A United Nations report said nearly one-quarter of all species of mammal are threatened with extinction over the next 30 years. The findings are contained in the U.N. Environment Program's latest study on global environmental trends.
The U.N. report said environmental pressures are mounting on animal and plant life in many parts of the developing world.
The study, to be released in London Wednesday, finds that 24 percent of mammals and 12 percent of birds are threatened with extinction over the next 30 years. More than 5,600 plant species are also threatened.
The report said biodiversity is being lost due to human activities, including the introduction of alien species from one part of the planet to another and human encroachment on animal habitats.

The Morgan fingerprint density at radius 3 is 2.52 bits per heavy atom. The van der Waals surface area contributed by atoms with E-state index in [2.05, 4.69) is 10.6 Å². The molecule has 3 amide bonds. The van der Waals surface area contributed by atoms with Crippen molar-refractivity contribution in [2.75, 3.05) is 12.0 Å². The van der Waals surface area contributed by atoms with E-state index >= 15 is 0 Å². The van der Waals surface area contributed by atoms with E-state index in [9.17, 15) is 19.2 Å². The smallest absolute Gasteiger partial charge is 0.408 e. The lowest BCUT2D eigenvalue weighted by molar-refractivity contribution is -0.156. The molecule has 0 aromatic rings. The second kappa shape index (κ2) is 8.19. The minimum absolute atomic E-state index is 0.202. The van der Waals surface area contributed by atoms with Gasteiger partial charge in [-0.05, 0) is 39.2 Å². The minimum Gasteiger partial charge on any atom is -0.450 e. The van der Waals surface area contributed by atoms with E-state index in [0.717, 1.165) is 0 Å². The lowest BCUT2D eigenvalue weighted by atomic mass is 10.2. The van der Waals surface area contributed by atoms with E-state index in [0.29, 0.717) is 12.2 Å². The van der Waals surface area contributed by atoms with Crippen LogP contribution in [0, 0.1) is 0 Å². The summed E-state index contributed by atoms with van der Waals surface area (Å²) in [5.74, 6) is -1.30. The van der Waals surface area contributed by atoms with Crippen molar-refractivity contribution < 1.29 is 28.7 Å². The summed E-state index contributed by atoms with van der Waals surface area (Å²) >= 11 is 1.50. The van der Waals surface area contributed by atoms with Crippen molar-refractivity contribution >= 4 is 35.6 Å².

The U.N. report also said declining environmental quality is taking a heavy toll on the health and wealth of people in developing countries. India, for example, is losing more than $10 billion a year because of environmental degradation.
The study said a burgeoning population has put great strain on groundwater supplies. About one-half of all the world's rivers are seriously depleted and polluted. By the mid-1990s, about 40 percent of the world's people were suffering serious water shortages.
The U.N. said air pollution levels also continue to rise. The atmosphere contains 30 percent more carbon dioxide than it did 250 years ago.
Not all the news is bad in the U.N. report. It said the proportion of hungry people in the world is on the verge of falling. And it said there have been notable improvements in the past 30 years in air and water quality in developed regions such as North America and Europe.